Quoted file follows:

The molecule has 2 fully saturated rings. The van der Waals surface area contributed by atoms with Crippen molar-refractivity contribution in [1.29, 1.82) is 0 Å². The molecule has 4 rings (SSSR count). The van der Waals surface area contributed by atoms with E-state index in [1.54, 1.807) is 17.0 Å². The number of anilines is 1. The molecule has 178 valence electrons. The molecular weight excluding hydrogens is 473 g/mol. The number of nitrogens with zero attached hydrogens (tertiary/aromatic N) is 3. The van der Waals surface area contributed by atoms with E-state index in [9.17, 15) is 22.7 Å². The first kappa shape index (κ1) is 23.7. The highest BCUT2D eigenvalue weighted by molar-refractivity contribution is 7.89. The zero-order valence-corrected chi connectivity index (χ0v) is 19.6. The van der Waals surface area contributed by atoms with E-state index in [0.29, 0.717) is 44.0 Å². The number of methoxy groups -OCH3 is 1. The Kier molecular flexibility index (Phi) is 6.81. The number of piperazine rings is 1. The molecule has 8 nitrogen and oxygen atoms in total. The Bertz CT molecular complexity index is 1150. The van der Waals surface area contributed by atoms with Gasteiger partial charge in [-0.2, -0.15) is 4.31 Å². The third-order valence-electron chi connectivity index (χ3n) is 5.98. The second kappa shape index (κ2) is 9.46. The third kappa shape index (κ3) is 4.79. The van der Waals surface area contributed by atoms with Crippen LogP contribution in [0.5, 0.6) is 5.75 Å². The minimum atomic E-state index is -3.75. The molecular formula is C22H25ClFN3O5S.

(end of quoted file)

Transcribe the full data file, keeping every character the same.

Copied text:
The molecule has 2 fully saturated rings. The van der Waals surface area contributed by atoms with Crippen molar-refractivity contribution in [1.29, 1.82) is 0 Å². The molecule has 4 rings (SSSR count). The van der Waals surface area contributed by atoms with E-state index in [1.54, 1.807) is 17.0 Å². The number of anilines is 1. The molecule has 178 valence electrons. The molecular weight excluding hydrogens is 473 g/mol. The number of nitrogens with zero attached hydrogens (tertiary/aromatic N) is 3. The van der Waals surface area contributed by atoms with E-state index in [9.17, 15) is 22.7 Å². The first kappa shape index (κ1) is 23.7. The highest BCUT2D eigenvalue weighted by molar-refractivity contribution is 7.89. The zero-order valence-corrected chi connectivity index (χ0v) is 19.6. The van der Waals surface area contributed by atoms with E-state index in [0.29, 0.717) is 44.0 Å². The number of methoxy groups -OCH3 is 1. The Kier molecular flexibility index (Phi) is 6.81. The number of piperazine rings is 1. The molecule has 8 nitrogen and oxygen atoms in total. The Bertz CT molecular complexity index is 1150. The van der Waals surface area contributed by atoms with Gasteiger partial charge in [-0.2, -0.15) is 4.31 Å². The third-order valence-electron chi connectivity index (χ3n) is 5.98. The second kappa shape index (κ2) is 9.46. The third kappa shape index (κ3) is 4.79. The van der Waals surface area contributed by atoms with Crippen LogP contribution in [0.5, 0.6) is 5.75 Å². The minimum atomic E-state index is -3.75. The molecular formula is C22H25ClFN3O5S.